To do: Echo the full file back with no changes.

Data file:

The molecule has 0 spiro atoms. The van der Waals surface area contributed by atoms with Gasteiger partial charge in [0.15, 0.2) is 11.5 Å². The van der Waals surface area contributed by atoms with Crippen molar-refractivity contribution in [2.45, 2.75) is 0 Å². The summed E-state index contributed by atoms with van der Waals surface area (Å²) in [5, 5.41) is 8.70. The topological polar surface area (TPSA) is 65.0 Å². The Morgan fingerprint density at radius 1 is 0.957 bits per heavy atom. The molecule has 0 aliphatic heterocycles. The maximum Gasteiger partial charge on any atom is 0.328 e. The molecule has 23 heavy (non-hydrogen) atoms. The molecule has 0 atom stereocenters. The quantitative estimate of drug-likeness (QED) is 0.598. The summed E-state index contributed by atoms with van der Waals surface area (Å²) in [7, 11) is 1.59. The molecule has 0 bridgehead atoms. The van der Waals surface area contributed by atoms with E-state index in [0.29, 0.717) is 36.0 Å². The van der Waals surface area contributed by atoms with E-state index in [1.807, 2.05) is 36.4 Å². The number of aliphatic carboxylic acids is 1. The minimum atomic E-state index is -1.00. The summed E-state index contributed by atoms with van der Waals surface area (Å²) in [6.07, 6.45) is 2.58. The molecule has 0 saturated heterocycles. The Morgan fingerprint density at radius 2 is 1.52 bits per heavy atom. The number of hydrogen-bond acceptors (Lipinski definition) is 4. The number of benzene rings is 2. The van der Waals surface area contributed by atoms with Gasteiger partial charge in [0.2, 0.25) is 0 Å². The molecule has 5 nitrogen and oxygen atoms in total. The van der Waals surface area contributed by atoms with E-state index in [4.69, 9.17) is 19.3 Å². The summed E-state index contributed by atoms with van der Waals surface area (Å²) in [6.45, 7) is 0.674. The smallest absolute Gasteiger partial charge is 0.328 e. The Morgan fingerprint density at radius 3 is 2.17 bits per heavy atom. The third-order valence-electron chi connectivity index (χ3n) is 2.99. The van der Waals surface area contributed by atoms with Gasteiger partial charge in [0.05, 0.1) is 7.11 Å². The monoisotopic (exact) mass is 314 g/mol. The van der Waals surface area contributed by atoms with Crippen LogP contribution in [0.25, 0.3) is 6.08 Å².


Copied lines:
The molecule has 0 spiro atoms. The van der Waals surface area contributed by atoms with Gasteiger partial charge in [0.15, 0.2) is 11.5 Å². The van der Waals surface area contributed by atoms with Crippen molar-refractivity contribution in [2.45, 2.75) is 0 Å². The summed E-state index contributed by atoms with van der Waals surface area (Å²) in [5, 5.41) is 8.70. The topological polar surface area (TPSA) is 65.0 Å². The Morgan fingerprint density at radius 1 is 0.957 bits per heavy atom. The molecule has 0 aliphatic heterocycles. The maximum Gasteiger partial charge on any atom is 0.328 e. The molecule has 23 heavy (non-hydrogen) atoms. The molecule has 0 atom stereocenters. The quantitative estimate of drug-likeness (QED) is 0.598. The summed E-state index contributed by atoms with van der Waals surface area (Å²) in [7, 11) is 1.59. The molecule has 0 bridgehead atoms. The van der Waals surface area contributed by atoms with E-state index in [0.29, 0.717) is 36.0 Å². The van der Waals surface area contributed by atoms with E-state index in [1.807, 2.05) is 36.4 Å². The number of aliphatic carboxylic acids is 1. The minimum atomic E-state index is -1.00. The summed E-state index contributed by atoms with van der Waals surface area (Å²) in [6.07, 6.45) is 2.58. The molecule has 0 saturated heterocycles. The Morgan fingerprint density at radius 2 is 1.52 bits per heavy atom. The number of hydrogen-bond acceptors (Lipinski definition) is 4. The number of benzene rings is 2. The van der Waals surface area contributed by atoms with Gasteiger partial charge in [0.2, 0.25) is 0 Å². The molecule has 5 nitrogen and oxygen atoms in total. The van der Waals surface area contributed by atoms with E-state index in [4.69, 9.17) is 19.3 Å². The summed E-state index contributed by atoms with van der Waals surface area (Å²) in [6.45, 7) is 0.674. The smallest absolute Gasteiger partial charge is 0.328 e. The Morgan fingerprint density at radius 3 is 2.17 bits per heavy atom. The third-order valence-electron chi connectivity index (χ3n) is 2.99. The van der Waals surface area contributed by atoms with Gasteiger partial charge in [0.05, 0.1) is 7.11 Å². The monoisotopic (exact) mass is 314 g/mol. The van der Waals surface area contributed by atoms with Crippen LogP contribution in [0.25, 0.3) is 6.08 Å².